By Mavis Cox, author of
'Sewing 101 A Step by Step Guide
to Sewing Basics'
As a sequel to our discussion last week on
patterns, I'd like to continue this week by talking about
fabrics and fabric selection.
As we've progressed in our weekly newsletters,
I've talked about the tools of the trade like the stitches and
selection of a sewing machine, however,
it all comes alive and
thoroughly worthwhile when you can begin to express yourself by
making your own garments, selecting patterns and choosing a
stylish fabric. Once you have managed to create your
first few items, then you will really be on your way to keep on
As usual, I would also like to give you some
more trivia about where I live. You may be thinking sometimes,
what has this got to do with sewing? For me, I believe
that an active and inquisitive mind is needed the older you
get. You are never
too old to learn, and I didn't stop learning when I left
school. So I suggest that, along with your sewing, that you
keep looking for things
that will help keep your mind active.
When talking about fabric, did you know that
we here in Australia are the largest wool producing country
in the world? In fact, sheep were first brought to Australia
with the first white settlement that arrived here in 1788.
Our merino sheep are now
very much synonymous with the wool industry too.
If you would like to know a few more facts and
figures about the Australian wool industry, can I suggest the
following links below that you may find of interest:
Turning our attention back to fabric, I'd like
to point out that some fabrics are more difficult to work
with than others, especially if you are a beginner.
Therefore, when starting out
you really want an
easy-to-use fabric on relatively uncomplicated projects.
recommend that you look at cotton and cotton-polyester,
also due to the fact they don't stretch too much. Remember in
your fabric selection to ask whether there is any shrinkage to
allow for. With cotton Iíll soak it in cold water and then hang
it out to drip-dry, without trying to wring it out and
introducing more wrinkles. When dry, iron it before you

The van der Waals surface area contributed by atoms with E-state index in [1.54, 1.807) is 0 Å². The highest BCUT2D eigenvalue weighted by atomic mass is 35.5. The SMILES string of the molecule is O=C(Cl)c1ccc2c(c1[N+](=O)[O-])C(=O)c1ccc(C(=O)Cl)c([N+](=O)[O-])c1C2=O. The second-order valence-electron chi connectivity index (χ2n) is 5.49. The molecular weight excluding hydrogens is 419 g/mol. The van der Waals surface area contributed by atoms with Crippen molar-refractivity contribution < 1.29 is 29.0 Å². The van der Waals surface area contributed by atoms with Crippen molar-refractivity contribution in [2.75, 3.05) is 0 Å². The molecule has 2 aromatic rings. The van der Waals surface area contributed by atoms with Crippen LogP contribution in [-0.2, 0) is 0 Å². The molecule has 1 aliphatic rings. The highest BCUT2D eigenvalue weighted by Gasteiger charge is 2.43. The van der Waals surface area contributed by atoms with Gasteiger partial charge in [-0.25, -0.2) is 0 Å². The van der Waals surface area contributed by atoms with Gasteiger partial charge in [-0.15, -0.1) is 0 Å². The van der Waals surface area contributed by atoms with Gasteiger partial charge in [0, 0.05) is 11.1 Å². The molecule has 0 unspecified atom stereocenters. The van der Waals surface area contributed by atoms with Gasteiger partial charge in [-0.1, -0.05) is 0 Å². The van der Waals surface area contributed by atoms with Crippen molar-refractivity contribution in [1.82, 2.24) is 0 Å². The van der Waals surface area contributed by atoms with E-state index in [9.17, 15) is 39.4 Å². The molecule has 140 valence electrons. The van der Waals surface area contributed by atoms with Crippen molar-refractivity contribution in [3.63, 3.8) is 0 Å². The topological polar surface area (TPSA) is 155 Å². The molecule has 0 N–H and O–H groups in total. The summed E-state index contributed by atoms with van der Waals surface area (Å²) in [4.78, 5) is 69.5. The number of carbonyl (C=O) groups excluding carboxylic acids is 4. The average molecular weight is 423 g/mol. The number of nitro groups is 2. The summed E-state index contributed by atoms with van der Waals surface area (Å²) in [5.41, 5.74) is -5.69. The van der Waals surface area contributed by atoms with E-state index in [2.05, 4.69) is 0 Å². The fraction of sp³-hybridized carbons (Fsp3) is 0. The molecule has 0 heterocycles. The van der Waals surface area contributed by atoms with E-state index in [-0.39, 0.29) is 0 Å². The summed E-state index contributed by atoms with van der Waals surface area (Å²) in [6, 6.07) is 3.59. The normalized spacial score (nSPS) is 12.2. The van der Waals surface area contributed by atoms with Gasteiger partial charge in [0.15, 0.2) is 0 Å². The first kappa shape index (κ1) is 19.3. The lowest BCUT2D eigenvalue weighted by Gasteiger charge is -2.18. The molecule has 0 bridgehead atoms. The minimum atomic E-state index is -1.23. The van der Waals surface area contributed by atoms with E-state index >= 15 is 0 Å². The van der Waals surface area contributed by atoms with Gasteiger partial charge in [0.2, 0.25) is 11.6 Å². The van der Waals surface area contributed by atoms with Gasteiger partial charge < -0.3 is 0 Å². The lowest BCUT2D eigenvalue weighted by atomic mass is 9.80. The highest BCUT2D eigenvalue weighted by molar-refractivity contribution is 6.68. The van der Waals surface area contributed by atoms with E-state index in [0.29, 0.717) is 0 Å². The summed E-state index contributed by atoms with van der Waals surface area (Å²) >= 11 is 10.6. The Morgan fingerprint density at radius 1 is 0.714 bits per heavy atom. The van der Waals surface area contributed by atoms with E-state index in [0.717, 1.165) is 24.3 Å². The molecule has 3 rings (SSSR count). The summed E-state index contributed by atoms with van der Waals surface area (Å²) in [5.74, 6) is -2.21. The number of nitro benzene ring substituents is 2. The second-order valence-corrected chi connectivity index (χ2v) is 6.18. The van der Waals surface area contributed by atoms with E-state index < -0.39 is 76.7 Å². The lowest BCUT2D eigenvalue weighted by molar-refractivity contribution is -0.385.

start sewing. You may have to allow up to 10% on some fabrics
for potential shrinkage.
By knowing in advance what types of fabrics
will cause less frustration, then it will help you when later
looking at patterns. Ask
an experienced sewer or your teacher to show you examples
of the kinds of fabric and simple projects that you could
Be sure to ask about or check for whether the
fabric is washable or needs to be dry cleaned. You
should also be aware of the fibers used in the fabric and how to
maintain and wash it, and what temperature you should iron it
Non-slip fabrics are preferable with
little surface finish are more suitable for your early projects.
Also, pay attention for an on-grain weave in the fabric,
meaning that it should go up-and down and crossways, so that it
hangs evenly. Test how easily it wrinkles by crushing the
corner. The more it wrinkles, the more delicate and care will be
required with that fabric.
Finally, avoid fabrics where the color can be
rubbed into the skin, or it has a strong odour, or there are
obvious faults or signs of fading in parts.
By being aware of these things and
asking the right people
for guidance, you should be able to find a suitable
fabric that suits your experience and budget, according to
the recommendation on the pattern.
I discuss in detail the various type of natural and man-made
fabrics available on the market, as well as giving more tips
about how to select the right fabrics.